On September 17, 1962, a group of 15 public spirited community leaders joined together when news regarding the potential closure of Norton Air Force Base in San Bernardino, California was released. It was apparent that the Air Force Logistics Command was evaluating the base to determine if future military plans would include keeping the base active. For the vast majority of its operational lifetime, beginning in 1942, Norton AFB was a logistics depot and heavy-lift transport facility for a wide variety of military aircraft, equipment and supplies.
To assist and encourage the economic well-being and betterment of the Inland Empire of California.
The closure of this base would mean a heavy loss, both economic and social, to the surrounding areas of Riverside and San Bernardino counties. The publisher of The Sun Newspaper, Mr. James A. Guthrie, sent his base/community liaison to report if and how a community could influence Air Force thinking on plans to keep a base open. Based upon the findings of the report, it was determined that an organization of community leaders would be able to weigh-in on the fate of Norton AFB.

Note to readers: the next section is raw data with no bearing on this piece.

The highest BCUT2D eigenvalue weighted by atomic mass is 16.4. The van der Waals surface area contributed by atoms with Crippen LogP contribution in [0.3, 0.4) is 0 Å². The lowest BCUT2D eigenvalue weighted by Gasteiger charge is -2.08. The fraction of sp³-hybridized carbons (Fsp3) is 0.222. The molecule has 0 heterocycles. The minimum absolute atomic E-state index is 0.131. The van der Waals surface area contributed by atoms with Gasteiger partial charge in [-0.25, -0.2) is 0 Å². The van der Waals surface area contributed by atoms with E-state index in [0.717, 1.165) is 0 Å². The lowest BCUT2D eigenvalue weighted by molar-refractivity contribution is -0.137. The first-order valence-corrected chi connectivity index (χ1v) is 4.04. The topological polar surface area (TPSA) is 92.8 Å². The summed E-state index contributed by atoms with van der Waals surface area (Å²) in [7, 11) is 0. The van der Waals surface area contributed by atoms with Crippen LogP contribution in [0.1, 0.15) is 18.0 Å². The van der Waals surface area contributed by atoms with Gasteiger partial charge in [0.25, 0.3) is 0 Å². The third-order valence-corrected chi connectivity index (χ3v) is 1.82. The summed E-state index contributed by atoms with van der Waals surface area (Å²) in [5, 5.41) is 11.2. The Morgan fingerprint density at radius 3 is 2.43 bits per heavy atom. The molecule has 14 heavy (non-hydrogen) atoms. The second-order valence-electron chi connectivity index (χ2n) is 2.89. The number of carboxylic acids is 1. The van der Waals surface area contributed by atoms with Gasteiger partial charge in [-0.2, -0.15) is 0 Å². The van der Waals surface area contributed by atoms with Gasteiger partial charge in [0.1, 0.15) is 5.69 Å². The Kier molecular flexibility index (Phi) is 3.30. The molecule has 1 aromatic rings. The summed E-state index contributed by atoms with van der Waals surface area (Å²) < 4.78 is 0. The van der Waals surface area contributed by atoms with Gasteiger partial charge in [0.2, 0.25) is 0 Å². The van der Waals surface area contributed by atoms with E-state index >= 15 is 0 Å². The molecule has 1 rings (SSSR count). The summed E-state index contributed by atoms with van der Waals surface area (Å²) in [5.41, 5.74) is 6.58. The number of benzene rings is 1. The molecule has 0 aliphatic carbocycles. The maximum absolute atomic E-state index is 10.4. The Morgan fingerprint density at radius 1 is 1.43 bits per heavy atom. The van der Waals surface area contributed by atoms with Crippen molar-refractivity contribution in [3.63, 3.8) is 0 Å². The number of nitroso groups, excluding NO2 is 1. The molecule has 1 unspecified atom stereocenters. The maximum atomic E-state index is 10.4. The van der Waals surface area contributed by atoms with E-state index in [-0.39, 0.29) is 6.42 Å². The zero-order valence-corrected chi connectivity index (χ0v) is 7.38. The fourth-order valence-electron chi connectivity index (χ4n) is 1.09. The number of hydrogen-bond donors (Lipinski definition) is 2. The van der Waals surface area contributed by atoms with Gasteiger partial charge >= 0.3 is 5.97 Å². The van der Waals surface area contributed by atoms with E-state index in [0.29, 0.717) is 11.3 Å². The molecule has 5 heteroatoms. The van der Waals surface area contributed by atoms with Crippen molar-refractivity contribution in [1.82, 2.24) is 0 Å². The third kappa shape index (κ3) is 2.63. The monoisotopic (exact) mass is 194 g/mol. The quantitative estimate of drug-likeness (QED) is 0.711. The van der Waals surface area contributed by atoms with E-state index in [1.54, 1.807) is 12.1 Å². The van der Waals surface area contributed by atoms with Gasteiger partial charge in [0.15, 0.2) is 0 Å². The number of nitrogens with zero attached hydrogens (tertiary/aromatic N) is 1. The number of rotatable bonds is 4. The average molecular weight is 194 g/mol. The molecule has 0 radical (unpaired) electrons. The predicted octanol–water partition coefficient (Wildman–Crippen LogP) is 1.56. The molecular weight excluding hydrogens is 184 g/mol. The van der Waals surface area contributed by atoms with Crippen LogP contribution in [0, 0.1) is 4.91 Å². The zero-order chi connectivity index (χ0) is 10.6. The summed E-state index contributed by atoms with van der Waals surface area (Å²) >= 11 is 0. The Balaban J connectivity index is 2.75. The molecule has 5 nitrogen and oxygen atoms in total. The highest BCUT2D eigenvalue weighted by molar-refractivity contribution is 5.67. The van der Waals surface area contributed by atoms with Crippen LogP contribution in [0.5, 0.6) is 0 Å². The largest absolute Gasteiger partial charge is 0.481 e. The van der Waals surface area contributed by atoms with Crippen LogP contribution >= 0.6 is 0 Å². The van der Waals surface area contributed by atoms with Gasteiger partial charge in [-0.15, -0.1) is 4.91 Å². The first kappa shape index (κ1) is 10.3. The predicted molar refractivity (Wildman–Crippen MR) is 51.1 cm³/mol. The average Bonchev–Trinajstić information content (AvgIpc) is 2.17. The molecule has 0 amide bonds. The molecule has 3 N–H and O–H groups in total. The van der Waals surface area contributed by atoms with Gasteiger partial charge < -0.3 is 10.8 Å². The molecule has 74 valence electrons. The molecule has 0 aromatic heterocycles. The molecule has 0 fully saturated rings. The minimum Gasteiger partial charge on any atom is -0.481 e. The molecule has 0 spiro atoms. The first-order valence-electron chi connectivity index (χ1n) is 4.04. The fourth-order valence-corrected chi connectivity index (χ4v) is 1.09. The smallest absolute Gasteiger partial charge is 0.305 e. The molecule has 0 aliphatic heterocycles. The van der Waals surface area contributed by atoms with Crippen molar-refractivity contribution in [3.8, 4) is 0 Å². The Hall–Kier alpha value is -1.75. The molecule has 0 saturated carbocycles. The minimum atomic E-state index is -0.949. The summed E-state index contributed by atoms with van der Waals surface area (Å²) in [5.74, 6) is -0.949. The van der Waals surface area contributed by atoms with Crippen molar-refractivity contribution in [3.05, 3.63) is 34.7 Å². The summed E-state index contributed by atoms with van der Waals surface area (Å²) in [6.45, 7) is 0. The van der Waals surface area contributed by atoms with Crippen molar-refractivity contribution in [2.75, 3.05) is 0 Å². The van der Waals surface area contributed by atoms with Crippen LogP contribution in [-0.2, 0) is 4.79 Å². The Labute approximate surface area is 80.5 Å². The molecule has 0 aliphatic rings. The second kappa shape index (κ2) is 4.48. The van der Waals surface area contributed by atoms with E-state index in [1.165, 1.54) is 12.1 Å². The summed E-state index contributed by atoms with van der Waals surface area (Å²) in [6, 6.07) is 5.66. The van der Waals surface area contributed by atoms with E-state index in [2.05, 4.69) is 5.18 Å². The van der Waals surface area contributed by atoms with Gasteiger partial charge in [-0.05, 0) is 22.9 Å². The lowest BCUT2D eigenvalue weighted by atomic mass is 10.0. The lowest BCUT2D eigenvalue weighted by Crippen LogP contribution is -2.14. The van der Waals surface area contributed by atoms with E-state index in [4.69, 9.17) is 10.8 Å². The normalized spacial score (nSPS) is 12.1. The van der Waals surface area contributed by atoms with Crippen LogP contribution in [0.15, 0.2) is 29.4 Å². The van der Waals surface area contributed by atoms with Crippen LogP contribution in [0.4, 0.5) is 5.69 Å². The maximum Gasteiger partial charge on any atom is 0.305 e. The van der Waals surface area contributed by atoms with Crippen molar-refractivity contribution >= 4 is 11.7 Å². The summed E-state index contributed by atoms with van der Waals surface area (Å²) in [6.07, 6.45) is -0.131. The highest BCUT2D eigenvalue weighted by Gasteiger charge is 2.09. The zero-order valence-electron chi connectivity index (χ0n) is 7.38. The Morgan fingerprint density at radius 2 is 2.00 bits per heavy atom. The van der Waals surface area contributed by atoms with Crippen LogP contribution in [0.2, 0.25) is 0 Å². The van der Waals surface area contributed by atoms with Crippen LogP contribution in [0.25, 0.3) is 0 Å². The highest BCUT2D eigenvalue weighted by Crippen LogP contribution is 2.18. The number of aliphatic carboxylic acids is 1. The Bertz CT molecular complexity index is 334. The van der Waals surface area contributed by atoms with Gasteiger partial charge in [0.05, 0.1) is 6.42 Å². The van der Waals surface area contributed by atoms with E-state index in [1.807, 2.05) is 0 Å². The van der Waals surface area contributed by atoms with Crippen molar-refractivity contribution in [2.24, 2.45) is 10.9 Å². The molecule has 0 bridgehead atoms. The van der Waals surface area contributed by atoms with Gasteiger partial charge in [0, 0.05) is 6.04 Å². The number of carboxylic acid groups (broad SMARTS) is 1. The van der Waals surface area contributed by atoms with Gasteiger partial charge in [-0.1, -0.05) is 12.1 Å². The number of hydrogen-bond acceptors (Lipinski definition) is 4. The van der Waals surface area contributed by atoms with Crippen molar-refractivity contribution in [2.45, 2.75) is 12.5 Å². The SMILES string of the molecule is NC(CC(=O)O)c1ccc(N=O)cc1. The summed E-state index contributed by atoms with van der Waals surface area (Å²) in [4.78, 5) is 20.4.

In the process of establishing this new organization of community leaders, some wanted to be known as “the Friends of Norton” to identify their close ties to the base. At least one in the group, however, believed their goal should be much more than just a supporter of Norton – rather a group promoting economic development on a broad scale throughout the surrounding area. From that meeting, the name Inland Action was adopted.
Over the years, this group has continued to be a very strong supporter of the military in the area while addressing the broader economic issues of the Inland Empire.